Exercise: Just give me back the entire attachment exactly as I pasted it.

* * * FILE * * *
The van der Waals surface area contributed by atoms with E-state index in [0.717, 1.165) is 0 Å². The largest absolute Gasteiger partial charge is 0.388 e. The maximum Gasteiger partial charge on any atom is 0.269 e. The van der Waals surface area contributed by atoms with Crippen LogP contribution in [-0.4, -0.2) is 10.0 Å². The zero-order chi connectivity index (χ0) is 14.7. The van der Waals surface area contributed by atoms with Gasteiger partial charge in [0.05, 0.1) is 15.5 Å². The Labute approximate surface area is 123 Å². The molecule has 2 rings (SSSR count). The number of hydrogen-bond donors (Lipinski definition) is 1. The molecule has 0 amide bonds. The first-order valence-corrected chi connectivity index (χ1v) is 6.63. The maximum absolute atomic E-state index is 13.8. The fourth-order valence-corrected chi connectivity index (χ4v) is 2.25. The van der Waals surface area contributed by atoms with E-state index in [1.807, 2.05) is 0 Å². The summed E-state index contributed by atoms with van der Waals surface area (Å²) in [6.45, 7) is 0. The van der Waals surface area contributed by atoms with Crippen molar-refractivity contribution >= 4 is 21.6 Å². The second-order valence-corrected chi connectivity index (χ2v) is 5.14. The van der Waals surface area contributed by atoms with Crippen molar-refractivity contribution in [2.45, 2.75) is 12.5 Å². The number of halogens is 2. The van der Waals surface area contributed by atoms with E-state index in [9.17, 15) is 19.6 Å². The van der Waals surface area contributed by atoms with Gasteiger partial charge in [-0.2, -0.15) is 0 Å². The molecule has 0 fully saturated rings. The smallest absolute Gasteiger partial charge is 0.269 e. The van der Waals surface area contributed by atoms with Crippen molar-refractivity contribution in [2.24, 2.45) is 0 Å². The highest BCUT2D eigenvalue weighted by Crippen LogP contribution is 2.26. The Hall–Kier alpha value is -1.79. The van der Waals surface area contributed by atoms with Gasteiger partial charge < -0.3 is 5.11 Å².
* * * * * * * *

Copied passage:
The van der Waals surface area contributed by atoms with E-state index in [0.717, 1.165) is 0 Å². The largest absolute Gasteiger partial charge is 0.388 e. The maximum Gasteiger partial charge on any atom is 0.269 e. The van der Waals surface area contributed by atoms with Crippen LogP contribution in [-0.4, -0.2) is 10.0 Å². The zero-order chi connectivity index (χ0) is 14.7. The van der Waals surface area contributed by atoms with Gasteiger partial charge in [0.05, 0.1) is 15.5 Å². The Labute approximate surface area is 123 Å². The molecule has 2 rings (SSSR count). The number of hydrogen-bond donors (Lipinski definition) is 1. The molecule has 0 amide bonds. The first-order valence-corrected chi connectivity index (χ1v) is 6.63. The maximum absolute atomic E-state index is 13.8. The fourth-order valence-corrected chi connectivity index (χ4v) is 2.25. The van der Waals surface area contributed by atoms with E-state index in [1.807, 2.05) is 0 Å². The summed E-state index contributed by atoms with van der Waals surface area (Å²) in [6.45, 7) is 0. The van der Waals surface area contributed by atoms with Crippen molar-refractivity contribution >= 4 is 21.6 Å². The second-order valence-corrected chi connectivity index (χ2v) is 5.14. The van der Waals surface area contributed by atoms with Crippen molar-refractivity contribution in [2.45, 2.75) is 12.5 Å². The number of halogens is 2. The van der Waals surface area contributed by atoms with E-state index in [9.17, 15) is 19.6 Å². The van der Waals surface area contributed by atoms with Gasteiger partial charge in [-0.2, -0.15) is 0 Å². The molecule has 0 fully saturated rings. The smallest absolute Gasteiger partial charge is 0.269 e. The van der Waals surface area contributed by atoms with Crippen molar-refractivity contribution in [2.24, 2.45) is 0 Å². The highest BCUT2D eigenvalue weighted by Crippen LogP contribution is 2.26. The Hall–Kier alpha value is -1.79. The van der Waals surface area contributed by atoms with Gasteiger partial charge < -0.3 is 5.11 Å².